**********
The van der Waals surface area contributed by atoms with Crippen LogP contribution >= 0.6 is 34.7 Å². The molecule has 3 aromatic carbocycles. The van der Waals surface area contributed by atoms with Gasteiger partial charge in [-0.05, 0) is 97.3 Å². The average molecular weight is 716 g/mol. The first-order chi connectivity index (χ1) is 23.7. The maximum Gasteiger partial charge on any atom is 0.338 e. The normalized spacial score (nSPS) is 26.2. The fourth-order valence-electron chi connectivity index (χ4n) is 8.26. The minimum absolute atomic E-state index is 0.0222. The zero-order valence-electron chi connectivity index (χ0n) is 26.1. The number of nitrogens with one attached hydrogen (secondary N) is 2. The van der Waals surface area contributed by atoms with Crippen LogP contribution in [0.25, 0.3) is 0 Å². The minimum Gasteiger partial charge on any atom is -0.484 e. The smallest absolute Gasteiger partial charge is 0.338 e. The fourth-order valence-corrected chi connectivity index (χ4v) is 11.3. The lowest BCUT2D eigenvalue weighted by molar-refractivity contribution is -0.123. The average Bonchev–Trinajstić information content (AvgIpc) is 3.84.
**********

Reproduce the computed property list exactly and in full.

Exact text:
The van der Waals surface area contributed by atoms with Crippen LogP contribution >= 0.6 is 34.7 Å². The molecule has 3 aromatic carbocycles. The van der Waals surface area contributed by atoms with Gasteiger partial charge in [-0.05, 0) is 97.3 Å². The average molecular weight is 716 g/mol. The first-order chi connectivity index (χ1) is 23.7. The maximum Gasteiger partial charge on any atom is 0.338 e. The normalized spacial score (nSPS) is 26.2. The fourth-order valence-electron chi connectivity index (χ4n) is 8.26. The minimum absolute atomic E-state index is 0.0222. The zero-order valence-electron chi connectivity index (χ0n) is 26.1. The number of nitrogens with one attached hydrogen (secondary N) is 2. The van der Waals surface area contributed by atoms with Crippen LogP contribution in [0.25, 0.3) is 0 Å². The minimum Gasteiger partial charge on any atom is -0.484 e. The smallest absolute Gasteiger partial charge is 0.338 e. The fourth-order valence-corrected chi connectivity index (χ4v) is 11.3. The lowest BCUT2D eigenvalue weighted by molar-refractivity contribution is -0.123. The average Bonchev–Trinajstić information content (AvgIpc) is 3.84.